Miscarriage – the last workplace taboo?

It is estimated that as many as one in four pregnancies in the UK end in miscarriage, mostly during the first three months of pregnancy. It has a devastating emotional and psychological impact on women and their partners. For those grieving the loss of a baby, often the support and understanding of their employer can make a significant difference to their experience. However, for too long women have faced stigma in the workplace following the loss of a baby.

The law provides a distinction between miscarriage and stillbirth, the consequences of which have significant implications for the legal entitlements of employees who experience pregnancy loss. A stillbirth is when a baby is not born alive on or after 24 complete weeks of pregnancy. If the baby dies before 24 weeks, it is classified as a miscarriage.

Where there is a stillbirth, an employee is entitled to maternity leave. They are also entitled to maternity pay, subject to necessary qualifying conditions. In addition, both parents may have the right to statutory parental bereavement leave and pay.

However, the law does not class a miscarriage as “childbirth”. This means neither the mother nor her partner has any statutory rights to maternity or paternity leave. They would also fail to qualify for parental bereavement leave.

The lack of legislative support for women who experience miscarriage fuels a growing disparity between workplace acceptance and support for stillbirths, as opposed to miscarriage, despite the impacts often being very similar. Women who lose their baby to miscarriage often return to work almost immediately, either for financial reasons or for fear of workplace repercussions, whether or not they are emotionally ready to.

There have been calls for change, but the UK government has to date not shown the level of commitment to providing support for employees in this area as it has in other areas, such as the extension for redundancy protection rights for pregnant women and those returning from maternity or other parental leave[1] or rights for parents whose babies are born prematurely[2].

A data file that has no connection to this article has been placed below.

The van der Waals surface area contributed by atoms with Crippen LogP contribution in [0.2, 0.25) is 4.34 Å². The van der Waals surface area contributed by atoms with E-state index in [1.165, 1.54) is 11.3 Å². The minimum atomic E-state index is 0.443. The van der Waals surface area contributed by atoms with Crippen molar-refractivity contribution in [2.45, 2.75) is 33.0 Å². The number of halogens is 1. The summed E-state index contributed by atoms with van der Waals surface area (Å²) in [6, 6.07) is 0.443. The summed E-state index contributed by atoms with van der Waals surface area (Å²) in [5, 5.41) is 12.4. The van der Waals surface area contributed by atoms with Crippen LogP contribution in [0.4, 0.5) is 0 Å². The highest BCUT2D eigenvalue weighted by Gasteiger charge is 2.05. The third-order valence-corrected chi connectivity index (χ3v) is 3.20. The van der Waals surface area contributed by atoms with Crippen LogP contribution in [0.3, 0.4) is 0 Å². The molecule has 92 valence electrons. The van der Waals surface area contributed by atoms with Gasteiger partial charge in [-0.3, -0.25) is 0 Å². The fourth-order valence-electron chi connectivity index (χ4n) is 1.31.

The Miscarriage Leave Bill, introduced by MP Angela Crawley in 2021, has been woefully slow in making its way through the House of Commons, despite proposing a very modest three days of statutory paid leave for employees who suffer a miscarriage in the first 24 weeks of pregnancy. Northern Ireland has legislated to introduce paid miscarriage leave by 6 April 2026, leaving the rest of the UK lagging behind in what would be an important step forward in supporting employees through the impact of miscarriage.

Losing a baby through miscarriage remains a taboo subject, despite it impacting so many. Legislation alone cannot make the workplace more tolerant or understanding, but it can help to shift the dial and remove some of the stigma that is often associated with miscarriage.


[1] The Protection from Redundancy (Pregnancy and Family Leave) Act
[2] Neonatal Care (Leave and Pay) Act

About the authors

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Abigail Maino


Employment specialist providing commercially focussed support and strategic advice to businesses and senior executives.

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